Mobile phones, in particular text messaging, offer health promoters an exciting opportunity to engage personally with a huge number of individuals for low cost. Young people in an Australian study viewed text messages as an acceptable and “personal” means of sexual health promotion, particularly valuing the informal language.
Study participants preferred messages that were positive, relevant, short and that covered a variety of topics. They were more likely to remember and share messages that were funny, rhymed and/or tied into particular annual events. The message broadcasting, generally every two weeks on Friday afternoons, was viewed as appropriate. Participants said the messages provided new information, a reminder of existing information and reduced apprehension about testing for sexually transmitted infections.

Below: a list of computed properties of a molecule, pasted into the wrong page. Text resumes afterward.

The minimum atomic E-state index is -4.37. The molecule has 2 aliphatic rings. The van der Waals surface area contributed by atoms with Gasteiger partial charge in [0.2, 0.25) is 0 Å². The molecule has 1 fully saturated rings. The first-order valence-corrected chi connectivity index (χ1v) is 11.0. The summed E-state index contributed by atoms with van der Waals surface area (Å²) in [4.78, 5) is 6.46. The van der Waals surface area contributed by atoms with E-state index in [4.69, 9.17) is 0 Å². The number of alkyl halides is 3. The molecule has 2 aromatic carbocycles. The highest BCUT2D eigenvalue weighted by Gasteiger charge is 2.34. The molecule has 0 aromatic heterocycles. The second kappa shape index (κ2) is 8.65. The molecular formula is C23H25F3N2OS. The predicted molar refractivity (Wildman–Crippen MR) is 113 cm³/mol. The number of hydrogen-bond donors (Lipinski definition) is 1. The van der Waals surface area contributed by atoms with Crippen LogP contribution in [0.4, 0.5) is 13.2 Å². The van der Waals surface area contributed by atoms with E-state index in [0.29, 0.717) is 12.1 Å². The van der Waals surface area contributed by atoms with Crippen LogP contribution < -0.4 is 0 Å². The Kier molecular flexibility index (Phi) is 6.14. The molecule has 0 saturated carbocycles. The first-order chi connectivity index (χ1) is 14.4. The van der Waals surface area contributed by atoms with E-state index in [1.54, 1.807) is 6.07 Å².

“As text messages continue to be used not only for health promotion, but also for other health-related functions such as disease self-management, appointment reminders, results of diagnostic testing and partner notification, it is critical to understand the factors that influence such intervention’s success,” the study said. “Beyond SMS [texting], understanding these factors is also relevant to other areas that could be exploited for health promotion purposes, such as updates on social networking sites, where concise formats are also required.”
1. Gold J, Lim MSC, Hellard ME, et al. What’s in a message? Delivering sexual health promotion to young people in Australia via text messaging. BMC Public Health 2010; 10: 792. (open access)